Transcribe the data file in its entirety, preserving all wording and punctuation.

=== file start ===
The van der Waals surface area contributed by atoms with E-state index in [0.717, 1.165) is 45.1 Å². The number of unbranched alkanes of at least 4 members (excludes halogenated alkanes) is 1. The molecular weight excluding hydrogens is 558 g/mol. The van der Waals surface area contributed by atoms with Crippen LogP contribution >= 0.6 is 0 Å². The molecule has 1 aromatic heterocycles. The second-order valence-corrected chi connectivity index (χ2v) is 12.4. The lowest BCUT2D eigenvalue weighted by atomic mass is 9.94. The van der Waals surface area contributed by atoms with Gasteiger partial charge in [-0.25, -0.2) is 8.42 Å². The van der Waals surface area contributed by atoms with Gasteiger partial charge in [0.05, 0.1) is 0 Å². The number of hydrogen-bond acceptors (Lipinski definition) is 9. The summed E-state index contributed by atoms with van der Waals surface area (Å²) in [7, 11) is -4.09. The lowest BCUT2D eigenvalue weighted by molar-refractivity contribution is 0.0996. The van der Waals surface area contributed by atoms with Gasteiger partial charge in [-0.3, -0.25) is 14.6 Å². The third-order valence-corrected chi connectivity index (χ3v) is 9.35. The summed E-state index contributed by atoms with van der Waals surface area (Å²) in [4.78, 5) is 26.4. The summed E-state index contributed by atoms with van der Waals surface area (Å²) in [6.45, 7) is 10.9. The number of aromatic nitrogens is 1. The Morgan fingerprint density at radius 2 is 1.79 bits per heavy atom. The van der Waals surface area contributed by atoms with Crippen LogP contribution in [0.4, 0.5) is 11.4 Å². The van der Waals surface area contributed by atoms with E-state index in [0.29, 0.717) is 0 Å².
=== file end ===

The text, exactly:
The van der Waals surface area contributed by atoms with E-state index in [0.717, 1.165) is 45.1 Å². The number of unbranched alkanes of at least 4 members (excludes halogenated alkanes) is 1. The molecular weight excluding hydrogens is 558 g/mol. The van der Waals surface area contributed by atoms with Crippen LogP contribution >= 0.6 is 0 Å². The molecule has 1 aromatic heterocycles. The second-order valence-corrected chi connectivity index (χ2v) is 12.4. The lowest BCUT2D eigenvalue weighted by atomic mass is 9.94. The van der Waals surface area contributed by atoms with Gasteiger partial charge in [-0.25, -0.2) is 8.42 Å². The van der Waals surface area contributed by atoms with Gasteiger partial charge in [0.05, 0.1) is 0 Å². The number of hydrogen-bond acceptors (Lipinski definition) is 9. The summed E-state index contributed by atoms with van der Waals surface area (Å²) in [7, 11) is -4.09. The lowest BCUT2D eigenvalue weighted by molar-refractivity contribution is 0.0996. The van der Waals surface area contributed by atoms with Gasteiger partial charge in [-0.3, -0.25) is 14.6 Å². The third-order valence-corrected chi connectivity index (χ3v) is 9.35. The summed E-state index contributed by atoms with van der Waals surface area (Å²) in [4.78, 5) is 26.4. The summed E-state index contributed by atoms with van der Waals surface area (Å²) in [6.45, 7) is 10.9. The number of aromatic nitrogens is 1. The Morgan fingerprint density at radius 2 is 1.79 bits per heavy atom. The van der Waals surface area contributed by atoms with Crippen LogP contribution in [0.4, 0.5) is 11.4 Å². The van der Waals surface area contributed by atoms with E-state index in [0.29, 0.717) is 0 Å².